SC Hijab Hearing Day 7; Malice in Law, Marginalisation of Muslims: Petitioners

"Just like turban for Sikhs, hijab is important for Muslim women. Nothing wrong with that," Dushyant Dave said.

2 min read
Hindi Female
Edited By :Garima Sadhwani

During the ongoing hearing in the Supreme Court over petitions challenging the Karnataka High Court’s order that upheld the ban on wearing a hijab in educational institutions, senior advocate Dushyant Dave representing the petitioners claimed that the case is “really about malice in law.”

Today is the seventh day of the hearing by a bench comprising Justices Hemant Gupta and Sudhanshu Dhulia.

'Religious Right is Individualistic': Sr Advocate Dushyant Dave

Asserting that Muslim girls wearing a hijab cannot be said to have hurt anybody’s sentiments, Dave said, "Religious right is individualistic, it is the choice of an individual…"

He added that issues such as ‘love jihad’ and the dispute over Muslim girls wearing hijabs to educational institutions is indicative of a pattern to “marginalise” the minority community.

"How is it unity in diversity if a Hindu has to get permission from Magistrate to marry a Muslim? How can you shackle love? And Magistrate will take his sweet time and all the fringe elements will come in. How is it democracy?"
Dushyant Dave

'Like turban for Sikhs, hijab is important for Muslim women'

Dave said that Muslim women have been wearing hijab in countries such as Malaysia and across America, and added that in the modern world, Muslim women want to wear the headscarf.

He asked if wearing the hijab was threatening the unity of India, to which Justice Dhulia retorted, “Nobody is saying that. Even the (High Court) judgment does not.”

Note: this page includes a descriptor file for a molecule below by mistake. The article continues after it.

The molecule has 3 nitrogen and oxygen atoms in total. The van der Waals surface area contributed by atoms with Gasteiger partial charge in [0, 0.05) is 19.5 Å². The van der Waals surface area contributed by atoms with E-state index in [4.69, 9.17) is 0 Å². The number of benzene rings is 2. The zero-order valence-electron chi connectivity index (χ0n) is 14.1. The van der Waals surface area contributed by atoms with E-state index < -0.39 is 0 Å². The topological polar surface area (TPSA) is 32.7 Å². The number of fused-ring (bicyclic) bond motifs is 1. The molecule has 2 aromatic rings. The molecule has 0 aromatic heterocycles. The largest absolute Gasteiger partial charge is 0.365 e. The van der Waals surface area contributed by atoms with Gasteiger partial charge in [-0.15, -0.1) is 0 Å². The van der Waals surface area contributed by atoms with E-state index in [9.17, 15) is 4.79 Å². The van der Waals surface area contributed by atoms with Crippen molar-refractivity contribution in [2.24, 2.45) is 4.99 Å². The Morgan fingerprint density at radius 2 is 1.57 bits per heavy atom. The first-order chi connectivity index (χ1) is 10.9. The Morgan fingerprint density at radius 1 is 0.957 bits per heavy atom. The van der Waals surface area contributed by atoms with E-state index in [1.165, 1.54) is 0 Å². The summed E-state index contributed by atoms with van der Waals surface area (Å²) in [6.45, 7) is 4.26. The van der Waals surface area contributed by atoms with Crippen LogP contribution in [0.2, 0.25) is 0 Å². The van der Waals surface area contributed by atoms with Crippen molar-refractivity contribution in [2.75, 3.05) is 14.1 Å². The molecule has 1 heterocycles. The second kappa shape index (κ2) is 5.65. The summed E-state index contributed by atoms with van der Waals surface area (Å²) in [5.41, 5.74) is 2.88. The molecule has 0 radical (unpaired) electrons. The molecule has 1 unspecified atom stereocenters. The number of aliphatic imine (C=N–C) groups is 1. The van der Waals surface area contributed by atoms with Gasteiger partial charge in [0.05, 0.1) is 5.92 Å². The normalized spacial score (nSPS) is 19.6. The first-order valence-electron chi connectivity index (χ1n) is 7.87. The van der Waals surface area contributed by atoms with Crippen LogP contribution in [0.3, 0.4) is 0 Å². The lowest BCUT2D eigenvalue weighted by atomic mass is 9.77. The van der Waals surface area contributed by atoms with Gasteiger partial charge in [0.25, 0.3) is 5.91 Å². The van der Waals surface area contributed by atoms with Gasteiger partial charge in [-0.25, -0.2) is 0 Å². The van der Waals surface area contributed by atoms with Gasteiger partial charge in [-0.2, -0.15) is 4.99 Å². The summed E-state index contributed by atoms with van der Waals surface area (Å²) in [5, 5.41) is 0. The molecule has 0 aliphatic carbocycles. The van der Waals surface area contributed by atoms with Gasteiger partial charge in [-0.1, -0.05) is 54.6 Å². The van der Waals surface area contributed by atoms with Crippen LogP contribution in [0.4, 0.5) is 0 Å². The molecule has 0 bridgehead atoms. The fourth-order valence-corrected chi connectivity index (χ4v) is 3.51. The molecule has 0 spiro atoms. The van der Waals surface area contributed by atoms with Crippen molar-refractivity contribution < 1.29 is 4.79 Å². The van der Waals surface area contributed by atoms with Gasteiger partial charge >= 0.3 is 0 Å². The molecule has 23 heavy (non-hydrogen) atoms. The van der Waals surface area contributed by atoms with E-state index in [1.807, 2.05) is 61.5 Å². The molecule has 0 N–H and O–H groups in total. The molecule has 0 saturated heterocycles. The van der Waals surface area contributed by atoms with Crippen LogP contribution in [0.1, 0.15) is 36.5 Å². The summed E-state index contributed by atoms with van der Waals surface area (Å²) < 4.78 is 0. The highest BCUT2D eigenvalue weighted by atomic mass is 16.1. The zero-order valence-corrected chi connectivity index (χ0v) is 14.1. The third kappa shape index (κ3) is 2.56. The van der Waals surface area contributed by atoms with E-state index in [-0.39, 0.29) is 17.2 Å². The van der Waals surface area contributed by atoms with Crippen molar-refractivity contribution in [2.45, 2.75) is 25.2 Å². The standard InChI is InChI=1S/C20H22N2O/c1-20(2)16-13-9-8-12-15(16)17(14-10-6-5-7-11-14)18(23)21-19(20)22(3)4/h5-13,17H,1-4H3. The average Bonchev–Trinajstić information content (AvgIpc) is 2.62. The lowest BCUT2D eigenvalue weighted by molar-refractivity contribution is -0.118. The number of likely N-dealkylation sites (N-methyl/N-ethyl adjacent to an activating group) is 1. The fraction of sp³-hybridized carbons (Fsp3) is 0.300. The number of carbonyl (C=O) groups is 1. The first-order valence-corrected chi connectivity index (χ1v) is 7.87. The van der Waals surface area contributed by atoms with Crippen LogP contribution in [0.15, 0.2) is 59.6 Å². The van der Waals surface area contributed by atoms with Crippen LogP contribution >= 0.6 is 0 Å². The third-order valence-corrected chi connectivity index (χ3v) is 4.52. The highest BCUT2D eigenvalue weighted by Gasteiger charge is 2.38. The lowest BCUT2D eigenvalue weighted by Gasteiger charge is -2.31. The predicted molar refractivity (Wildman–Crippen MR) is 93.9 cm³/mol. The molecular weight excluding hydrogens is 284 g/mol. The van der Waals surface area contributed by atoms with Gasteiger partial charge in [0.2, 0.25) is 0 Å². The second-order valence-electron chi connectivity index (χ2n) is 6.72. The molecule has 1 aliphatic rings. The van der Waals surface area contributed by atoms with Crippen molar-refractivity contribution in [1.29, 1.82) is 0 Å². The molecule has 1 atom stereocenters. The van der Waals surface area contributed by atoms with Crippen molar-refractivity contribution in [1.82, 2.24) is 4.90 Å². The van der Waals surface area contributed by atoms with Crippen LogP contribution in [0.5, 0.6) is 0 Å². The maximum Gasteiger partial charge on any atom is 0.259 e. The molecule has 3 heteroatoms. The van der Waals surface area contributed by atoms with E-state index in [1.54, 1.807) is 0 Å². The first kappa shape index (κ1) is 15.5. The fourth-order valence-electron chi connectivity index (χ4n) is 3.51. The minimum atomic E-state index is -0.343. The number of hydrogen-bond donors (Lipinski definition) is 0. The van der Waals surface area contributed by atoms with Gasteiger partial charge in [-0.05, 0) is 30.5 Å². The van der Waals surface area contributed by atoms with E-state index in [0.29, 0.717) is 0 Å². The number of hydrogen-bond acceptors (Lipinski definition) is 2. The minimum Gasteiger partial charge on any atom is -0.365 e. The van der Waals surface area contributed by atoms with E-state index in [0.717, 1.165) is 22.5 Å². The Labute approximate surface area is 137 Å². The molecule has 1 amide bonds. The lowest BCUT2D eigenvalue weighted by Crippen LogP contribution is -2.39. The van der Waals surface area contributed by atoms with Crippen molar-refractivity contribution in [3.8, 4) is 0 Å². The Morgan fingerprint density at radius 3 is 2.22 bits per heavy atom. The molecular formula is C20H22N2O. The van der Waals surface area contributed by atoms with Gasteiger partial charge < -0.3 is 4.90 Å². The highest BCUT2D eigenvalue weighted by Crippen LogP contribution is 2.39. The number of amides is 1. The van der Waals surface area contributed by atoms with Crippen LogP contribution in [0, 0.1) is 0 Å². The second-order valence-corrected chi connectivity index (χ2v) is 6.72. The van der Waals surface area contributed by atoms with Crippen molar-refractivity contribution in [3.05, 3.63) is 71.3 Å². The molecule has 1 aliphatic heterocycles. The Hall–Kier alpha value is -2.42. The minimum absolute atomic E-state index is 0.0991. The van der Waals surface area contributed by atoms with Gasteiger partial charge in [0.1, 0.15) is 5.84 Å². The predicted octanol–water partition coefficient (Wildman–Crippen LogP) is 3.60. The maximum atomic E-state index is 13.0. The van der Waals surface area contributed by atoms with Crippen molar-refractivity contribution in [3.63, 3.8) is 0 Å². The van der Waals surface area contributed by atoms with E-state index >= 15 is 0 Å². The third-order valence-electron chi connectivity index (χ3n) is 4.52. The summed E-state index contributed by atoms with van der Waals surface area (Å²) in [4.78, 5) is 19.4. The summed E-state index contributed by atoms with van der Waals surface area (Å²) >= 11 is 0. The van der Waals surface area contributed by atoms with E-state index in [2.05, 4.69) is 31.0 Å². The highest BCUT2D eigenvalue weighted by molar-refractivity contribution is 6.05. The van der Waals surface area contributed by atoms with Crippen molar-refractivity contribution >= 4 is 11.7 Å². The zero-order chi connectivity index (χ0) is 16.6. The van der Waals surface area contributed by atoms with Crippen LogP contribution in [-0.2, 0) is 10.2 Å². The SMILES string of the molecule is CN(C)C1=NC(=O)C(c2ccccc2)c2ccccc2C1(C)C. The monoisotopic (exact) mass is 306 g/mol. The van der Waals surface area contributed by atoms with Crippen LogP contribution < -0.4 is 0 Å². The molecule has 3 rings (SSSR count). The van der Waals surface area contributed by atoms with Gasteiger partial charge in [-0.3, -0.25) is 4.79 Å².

"Just like turban for Sikhs, hijab is important for Muslim women. Nothing wrong with that. It is their faith. Somebody wanting to wear tilak, somebody wanting to wear the cross, everybody has the right."
Dushyant Dave

'When it comes to the classroom, there is no fundamental right'

Stating that judgments on religious practices are usually restricted to religious places, Justice Gupta said, "The problem the High Court sets for itself is whether it is essential religious practice, it holds it is only directory, it discusses fundamental rights and says when it comes to the classroom, there is no fundamental right.”

To this, Dave responded by referring to the Shiru Mutt, which mentioned that the propagation of religion can take place in a “parlour meeting” also.

“And classroom is a respectful place. Look at our Prime Minister. How beautifully he wears turbans on important days... it is a way to respect the people,” Dave said.

(With inputs from LiveLaw.)

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